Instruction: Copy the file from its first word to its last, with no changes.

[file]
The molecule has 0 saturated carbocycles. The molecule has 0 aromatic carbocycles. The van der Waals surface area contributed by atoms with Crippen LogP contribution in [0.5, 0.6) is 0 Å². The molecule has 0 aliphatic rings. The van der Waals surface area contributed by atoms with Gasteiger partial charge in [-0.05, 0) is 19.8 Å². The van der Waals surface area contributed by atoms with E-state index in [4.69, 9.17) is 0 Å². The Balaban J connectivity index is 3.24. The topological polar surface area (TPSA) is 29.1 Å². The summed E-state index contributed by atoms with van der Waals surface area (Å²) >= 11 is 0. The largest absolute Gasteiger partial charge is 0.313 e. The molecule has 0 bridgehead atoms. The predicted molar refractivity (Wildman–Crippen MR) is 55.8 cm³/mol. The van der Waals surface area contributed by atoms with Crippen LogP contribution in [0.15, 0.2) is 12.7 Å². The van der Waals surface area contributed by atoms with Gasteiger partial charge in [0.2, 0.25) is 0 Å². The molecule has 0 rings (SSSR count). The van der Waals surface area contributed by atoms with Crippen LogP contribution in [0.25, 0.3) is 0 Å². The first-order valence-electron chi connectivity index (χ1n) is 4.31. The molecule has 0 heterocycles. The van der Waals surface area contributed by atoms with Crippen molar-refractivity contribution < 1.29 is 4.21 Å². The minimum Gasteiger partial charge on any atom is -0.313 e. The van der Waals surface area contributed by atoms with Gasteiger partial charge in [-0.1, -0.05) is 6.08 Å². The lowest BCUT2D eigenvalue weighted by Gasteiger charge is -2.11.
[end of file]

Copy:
The molecule has 0 saturated carbocycles. The molecule has 0 aromatic carbocycles. The van der Waals surface area contributed by atoms with Crippen LogP contribution in [0.5, 0.6) is 0 Å². The molecule has 0 aliphatic rings. The van der Waals surface area contributed by atoms with Gasteiger partial charge in [-0.05, 0) is 19.8 Å². The van der Waals surface area contributed by atoms with E-state index in [4.69, 9.17) is 0 Å². The Balaban J connectivity index is 3.24. The topological polar surface area (TPSA) is 29.1 Å². The summed E-state index contributed by atoms with van der Waals surface area (Å²) >= 11 is 0. The largest absolute Gasteiger partial charge is 0.313 e. The molecule has 0 bridgehead atoms. The predicted molar refractivity (Wildman–Crippen MR) is 55.8 cm³/mol. The van der Waals surface area contributed by atoms with Crippen LogP contribution in [0.15, 0.2) is 12.7 Å². The van der Waals surface area contributed by atoms with Gasteiger partial charge in [0.2, 0.25) is 0 Å². The molecule has 0 rings (SSSR count). The van der Waals surface area contributed by atoms with Crippen LogP contribution in [0.25, 0.3) is 0 Å². The first-order valence-electron chi connectivity index (χ1n) is 4.31. The molecule has 0 heterocycles. The van der Waals surface area contributed by atoms with Crippen molar-refractivity contribution < 1.29 is 4.21 Å². The minimum Gasteiger partial charge on any atom is -0.313 e. The van der Waals surface area contributed by atoms with Gasteiger partial charge in [-0.1, -0.05) is 6.08 Å². The lowest BCUT2D eigenvalue weighted by Gasteiger charge is -2.11.